GEMARA: The Sages taught in a baraita: When the mishna is referring to the double teeth, what are the double teeth? The area from the double teeth and inward, and the double teeth themselves, are considered like the inward part, i.e., the location of a concealed blemish, for which one may not slaughter the animal. Rabbi Yehoshua ben Kefutzai says: One slaughters the firstborn only for a blemish of the outer teeth alone. Rabbi แธคanina ben Antigonus says: One does not consider the double teeth at all.

ืžืื™ ืงืืžืจ ื•ืชื• ืจื‘ื™ ื™ื”ื•ืฉืข ื‘ืŸ ืงืคื•ืฆืื™ ื”ื™ื™ื ื• ืชื ื ืงืžื

The Gemara notes that the baraita asks about the double teeth but does not answer the question: What is the tanna saying? And furthermore, the opinion of Rabbi Yehoshua ben Kefutzai is the same as that of the first tanna, as they both maintain that a blemish to the double teeth is considered a concealed blemish.

ื—ืกื•ืจื™ ืžื™ื—ืกืจื ื•ื”ื›ื™ ืงืชื ื™ ืื™ื–ื”ื• ื”ืคื ื™ืžื™ืช ืžืŸ ื”ืชื™ื•ืžืช ื•ืœืคื ื™ื ื•ืชื™ื•ืžืช ืขืฆืžื” ื›ืœืคื ื™ื ื‘ืžื” ื“ื‘ืจื™ื ืืžื•ืจื™ื ืฉื ืคื’ืžื• ื•ืฉื ื’ืžืžื• ืื‘ืœ ื ืขืงืจื• ืฉื•ื—ื˜ื™ืŸ

The Gemara answers that the baraita is incomplete and this is what it is teaching: What are the inner gums, for which a firstborn is not slaughtered if a blemish was found there? The inner gums are located from the place of the double teeth and inward, and the double teeth themselves are considered like the inward part. In what case is this statement, that one does not slaughter the animal, said? It is said in a case where the inner gums were damaged or were scratched. But if they were extracted, one does slaughter the firstborn for this blemish.

ืจื‘ื™ ื™ื”ื•ืฉืข ื‘ืŸ ืงืคื•ืฆืื™ ืื•ืžืจ ืื™ืŸ ืฉื•ื—ื˜ื™ืŸ ืืœื ืขืœ ื”ื—ื™ืฆื•ื ื•ืช ืื‘ืœ ืคื ื™ืžื™ื•ืช ืฉื ืขืงืจื• ืžื™ืฉื—ื˜ ืขืœื™ื™ื”ื• ืœื ืฉื—ื˜ื™ื ืŸ ืื‘ืœ ืืคืกื•ืœื™ ืžื™ืคืกืœ ืจื‘ื™ ื—ื ื™ื ื ื‘ืŸ ืื ื˜ื™ื’ื ื•ืก ืื•ืžืจ ืื™ืŸ ืžืฉื’ื™ื—ื™ืŸ ืขืœ ื”ืชื™ื•ืžืช ื›ืœ ืขื™ืงืจ ื•ืืคื™ืœื• ืื™ืคืกื•ืœื™ ืœื ืื™ืคืกื™ืœ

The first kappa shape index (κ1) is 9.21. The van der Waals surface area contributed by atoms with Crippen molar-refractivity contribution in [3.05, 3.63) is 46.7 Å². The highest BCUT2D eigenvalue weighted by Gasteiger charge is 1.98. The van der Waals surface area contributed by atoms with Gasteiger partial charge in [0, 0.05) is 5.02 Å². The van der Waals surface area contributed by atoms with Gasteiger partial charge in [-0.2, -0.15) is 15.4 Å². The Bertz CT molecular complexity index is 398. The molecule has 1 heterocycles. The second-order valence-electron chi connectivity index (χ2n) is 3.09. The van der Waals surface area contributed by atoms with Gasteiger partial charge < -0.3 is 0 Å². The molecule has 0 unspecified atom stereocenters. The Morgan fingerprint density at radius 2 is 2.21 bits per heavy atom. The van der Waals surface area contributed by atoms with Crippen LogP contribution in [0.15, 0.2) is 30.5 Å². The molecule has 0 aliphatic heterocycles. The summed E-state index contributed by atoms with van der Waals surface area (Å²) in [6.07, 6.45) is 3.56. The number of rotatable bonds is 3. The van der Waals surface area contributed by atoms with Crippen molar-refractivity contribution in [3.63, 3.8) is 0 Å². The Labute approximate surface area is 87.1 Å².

The Gemara continues its interpretation of the baraita. Rabbi Yehoshua ben Kefutzai says: One slaughters the firstborn only for a blemish of the outer teeth. But with regard to the inner gums that were extracted, one does not slaughter the animal for them, but it is disqualified as an offering. Rabbi แธคanina ben Antigonus says: One does not pay attention to the double teeth at all, and a blemish there does not even disqualify the firstborn from sacrifice.

ื‘ืขื™ ืจื‘ ืื—ื“ื‘ื•ื™ ื‘ืจ ืืžื™ ื™ืฉ ืžื—ื•ืกืจ ืื‘ืจ ืžื‘ืคื ื™ื ืื• ืื™ืŸ ืžื—ื•ืกืจ ืื‘ืจ ืžื‘ืคื ื™ื ืœืžืื™ ืื™ ืœื‘ื›ื•ืจ ืคืกื— ืื• ืขื•ืจ ื›ืชื™ื‘

ยง Rav Aแธฅadvoi bar Ami raises a dilemma: Is there halakhic significance to the lack of a limb that is internal, or is there no halakhic significance to the lack of a limb that is internal? The Gemara inquires: With regard to what issue did he raise this dilemma? If it was with regard to whether such a blemish renders permitted the slaughter of a firstborn outside the Temple, it is written: โ€œLameness or blindnessโ€ (Deuteronomy 15:21), which indicates that the blemish must be exposed.

ืื™ ืœืงื“ืฉื™ื ืขื•ืจืช ืื• ืฉื‘ื•ืจ ื›ืชื™ื‘ ืœืื™ืฉื—ื•ื˜ื™ ื•ืœืื™ืคืจื•ืงื™ ืœื ืื™ื‘ืขื™ื ืœืŸ ื›ื™ ืžื™ื‘ืขื™ื ืœืŸ ืœืื™ืคืกื•ืœื™ ืžืื™